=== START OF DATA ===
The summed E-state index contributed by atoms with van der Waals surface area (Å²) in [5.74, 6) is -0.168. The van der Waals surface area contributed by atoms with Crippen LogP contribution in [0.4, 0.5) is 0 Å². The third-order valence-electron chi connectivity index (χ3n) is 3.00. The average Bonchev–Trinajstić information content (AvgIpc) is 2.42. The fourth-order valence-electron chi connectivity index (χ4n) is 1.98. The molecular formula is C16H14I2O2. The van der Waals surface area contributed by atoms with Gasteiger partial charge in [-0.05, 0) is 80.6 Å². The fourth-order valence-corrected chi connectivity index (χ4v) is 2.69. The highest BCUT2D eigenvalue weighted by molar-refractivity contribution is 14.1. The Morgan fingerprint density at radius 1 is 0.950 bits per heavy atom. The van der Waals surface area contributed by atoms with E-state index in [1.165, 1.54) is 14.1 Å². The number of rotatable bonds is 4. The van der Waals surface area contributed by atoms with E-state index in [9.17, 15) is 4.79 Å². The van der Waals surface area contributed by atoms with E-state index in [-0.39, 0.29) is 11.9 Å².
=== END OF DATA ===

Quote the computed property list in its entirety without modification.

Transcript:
The summed E-state index contributed by atoms with van der Waals surface area (Å²) in [5.74, 6) is -0.168. The van der Waals surface area contributed by atoms with Crippen LogP contribution in [0.4, 0.5) is 0 Å². The third-order valence-electron chi connectivity index (χ3n) is 3.00. The average Bonchev–Trinajstić information content (AvgIpc) is 2.42. The fourth-order valence-electron chi connectivity index (χ4n) is 1.98. The molecular formula is C16H14I2O2. The van der Waals surface area contributed by atoms with Gasteiger partial charge in [-0.05, 0) is 80.6 Å². The fourth-order valence-corrected chi connectivity index (χ4v) is 2.69. The highest BCUT2D eigenvalue weighted by molar-refractivity contribution is 14.1. The Morgan fingerprint density at radius 1 is 0.950 bits per heavy atom. The van der Waals surface area contributed by atoms with E-state index in [1.165, 1.54) is 14.1 Å². The number of rotatable bonds is 4. The van der Waals surface area contributed by atoms with E-state index in [9.17, 15) is 4.79 Å². The van der Waals surface area contributed by atoms with E-state index in [-0.39, 0.29) is 11.9 Å².